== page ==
Skip all navigation and jump to content Jump to site navigation
NASA Logo - Goddard Space Flight Center

+ NASA Homepage

Goddard Space Flight Center
About MODIS News Data Tools /images2 Science Team Science Team Science Team

   + Home

April 25, 2015

April 24, 2015

April 23, 2015

April 22, 2015

April 21, 2015

April 20, 2015

April 19, 2015



February 25, 2013 - Ship-wave-shape wave clouds induced by Iceberg A62, South Atlantic Ocean
Ship-wave-shape wave clouds induced by Iceberg A62, South Atlantic Ocean Image used for Spacing Purposes
Satellite: Terra
Date Acquired: 2/13/2013
Resolutions: 1km (23.3 KB)
500m (69.4 KB)
250m (168.2 KB)
Bands Used: 1,4,3
Credit: Jeff Schmaltz
MODIS Land Rapid Response Team,

In mid-February, 2013 the Terra satellite passed over the remote South Atlantic Ocean and captured an intriguing image illustrating the effect of a large iceberg on cloud formation. The Moderate Resolution Imaging Spectroradiometer (MODIS) aboard that satellite captured this true-color image at 1150 UTC (6:50 a.m. EST) on February 13.

In this image, the large Iceberg A62 floats on the dark water, and is covered by a thin layer of cloud. It is the extremely high reflectivity of the dense ice which allows the bright white iceberg to be seen through the duller white of the cloud layer. A steady wind appears to be blowing from the west towards the east, causing a brush-stroke like texture in the clouds around and over Iceberg A62.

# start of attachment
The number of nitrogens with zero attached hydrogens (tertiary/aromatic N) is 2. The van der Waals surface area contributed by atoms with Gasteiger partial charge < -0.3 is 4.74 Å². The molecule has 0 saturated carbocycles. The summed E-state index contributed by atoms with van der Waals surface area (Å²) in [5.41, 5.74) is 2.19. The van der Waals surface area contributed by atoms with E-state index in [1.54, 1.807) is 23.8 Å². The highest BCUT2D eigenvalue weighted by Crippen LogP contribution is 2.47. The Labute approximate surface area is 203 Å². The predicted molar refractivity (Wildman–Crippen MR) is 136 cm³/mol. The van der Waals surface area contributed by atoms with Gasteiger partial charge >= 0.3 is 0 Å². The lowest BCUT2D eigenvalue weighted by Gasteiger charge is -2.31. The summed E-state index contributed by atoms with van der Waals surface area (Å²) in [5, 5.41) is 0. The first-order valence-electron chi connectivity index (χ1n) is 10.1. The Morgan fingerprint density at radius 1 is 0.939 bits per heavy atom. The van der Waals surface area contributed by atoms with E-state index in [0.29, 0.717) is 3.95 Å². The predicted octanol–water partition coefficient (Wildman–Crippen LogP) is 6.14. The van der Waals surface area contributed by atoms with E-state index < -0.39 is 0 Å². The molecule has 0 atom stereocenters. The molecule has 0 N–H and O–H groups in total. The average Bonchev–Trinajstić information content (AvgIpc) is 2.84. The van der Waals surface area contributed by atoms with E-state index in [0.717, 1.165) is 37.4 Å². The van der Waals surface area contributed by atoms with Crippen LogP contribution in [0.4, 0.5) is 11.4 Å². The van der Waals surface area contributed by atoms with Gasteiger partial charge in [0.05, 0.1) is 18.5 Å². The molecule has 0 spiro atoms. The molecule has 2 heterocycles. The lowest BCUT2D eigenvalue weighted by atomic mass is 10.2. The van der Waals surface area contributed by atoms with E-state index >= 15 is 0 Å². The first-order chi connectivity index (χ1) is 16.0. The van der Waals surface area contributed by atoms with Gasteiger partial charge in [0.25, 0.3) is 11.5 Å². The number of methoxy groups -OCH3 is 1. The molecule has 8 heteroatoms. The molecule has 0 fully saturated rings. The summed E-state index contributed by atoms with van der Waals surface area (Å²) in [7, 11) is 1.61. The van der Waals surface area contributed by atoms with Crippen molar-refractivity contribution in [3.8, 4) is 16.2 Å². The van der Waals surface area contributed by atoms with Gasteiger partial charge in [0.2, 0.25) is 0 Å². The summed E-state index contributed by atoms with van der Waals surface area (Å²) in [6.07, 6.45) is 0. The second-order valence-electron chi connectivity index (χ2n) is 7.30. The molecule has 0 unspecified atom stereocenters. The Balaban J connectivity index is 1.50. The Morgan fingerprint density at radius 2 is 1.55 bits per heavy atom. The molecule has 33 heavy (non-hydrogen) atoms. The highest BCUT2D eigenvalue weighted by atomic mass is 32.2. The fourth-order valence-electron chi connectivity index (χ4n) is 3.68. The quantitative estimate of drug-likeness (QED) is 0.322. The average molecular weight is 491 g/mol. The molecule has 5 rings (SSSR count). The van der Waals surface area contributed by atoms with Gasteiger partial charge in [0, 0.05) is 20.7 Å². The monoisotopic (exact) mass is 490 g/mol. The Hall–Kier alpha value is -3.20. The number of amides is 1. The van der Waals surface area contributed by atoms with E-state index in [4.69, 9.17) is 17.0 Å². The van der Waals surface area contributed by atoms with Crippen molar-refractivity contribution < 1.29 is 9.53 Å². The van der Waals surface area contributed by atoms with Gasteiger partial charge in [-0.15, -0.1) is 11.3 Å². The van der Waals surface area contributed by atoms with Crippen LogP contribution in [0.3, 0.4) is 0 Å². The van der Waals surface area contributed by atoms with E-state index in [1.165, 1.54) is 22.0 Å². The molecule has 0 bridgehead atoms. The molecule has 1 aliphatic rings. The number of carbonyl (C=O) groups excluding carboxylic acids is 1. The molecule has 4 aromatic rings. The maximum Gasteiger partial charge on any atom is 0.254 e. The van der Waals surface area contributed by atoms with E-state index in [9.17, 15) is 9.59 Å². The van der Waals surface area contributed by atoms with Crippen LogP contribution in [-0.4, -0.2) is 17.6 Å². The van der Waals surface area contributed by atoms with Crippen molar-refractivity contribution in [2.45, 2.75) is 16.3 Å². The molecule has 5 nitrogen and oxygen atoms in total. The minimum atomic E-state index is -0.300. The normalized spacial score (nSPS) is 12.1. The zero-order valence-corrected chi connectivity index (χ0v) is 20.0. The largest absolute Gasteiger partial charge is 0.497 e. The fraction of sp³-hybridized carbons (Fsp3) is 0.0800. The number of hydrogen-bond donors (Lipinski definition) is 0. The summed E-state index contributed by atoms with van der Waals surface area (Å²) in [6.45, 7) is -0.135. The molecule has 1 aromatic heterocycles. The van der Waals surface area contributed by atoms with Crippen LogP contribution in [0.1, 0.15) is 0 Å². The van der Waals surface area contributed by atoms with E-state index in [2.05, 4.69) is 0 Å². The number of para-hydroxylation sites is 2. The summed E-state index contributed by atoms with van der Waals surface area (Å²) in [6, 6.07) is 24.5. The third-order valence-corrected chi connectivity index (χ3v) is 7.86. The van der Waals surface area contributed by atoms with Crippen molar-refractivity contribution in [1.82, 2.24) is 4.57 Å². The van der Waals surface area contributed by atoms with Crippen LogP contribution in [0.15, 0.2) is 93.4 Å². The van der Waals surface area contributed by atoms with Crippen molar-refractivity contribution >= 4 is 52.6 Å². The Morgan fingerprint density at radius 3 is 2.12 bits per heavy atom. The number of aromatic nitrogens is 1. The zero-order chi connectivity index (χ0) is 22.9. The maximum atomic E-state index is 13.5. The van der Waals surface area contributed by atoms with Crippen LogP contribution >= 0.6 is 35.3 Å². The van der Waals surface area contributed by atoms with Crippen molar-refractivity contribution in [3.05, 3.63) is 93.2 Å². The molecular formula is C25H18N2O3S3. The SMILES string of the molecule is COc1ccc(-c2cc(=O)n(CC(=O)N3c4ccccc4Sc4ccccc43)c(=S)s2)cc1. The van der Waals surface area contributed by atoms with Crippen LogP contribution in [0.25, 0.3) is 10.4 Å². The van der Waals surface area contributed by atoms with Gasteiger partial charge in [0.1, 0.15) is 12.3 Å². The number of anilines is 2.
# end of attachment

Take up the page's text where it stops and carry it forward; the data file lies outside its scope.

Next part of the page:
On the leeward (east) side of the iceberg, a pattern of dark and light clouds appears. This pattern looks much like the waves created as a ship powers through water. These ship- wave-shaped wave clouds, however, are not caused by the movement of water, but by the movement of air. As rapidly moving air hits against the tall iceberg, the smooth forward motion comes to an abrupt halt, sending air over and around the icy obstacle. A wave of disturbed air forms, and it rises and falls in marked intervals on the leeward side, causing peaks and troughs in the air flow. Rising air cools and, because the air is moist, clouds form at the peaks. As the air falls, it warms and the clouds dissipate. The formation and dissipation of clouds in the rising and falling air creates the striking wave-like pattern.

FirstGov logo Privacy Policy and Important Notices NASA logo

Curator: Brandon Maccherone
NASA Official: Shannell Frazier

NASA Home Page Goddard Space Flight Center Home Page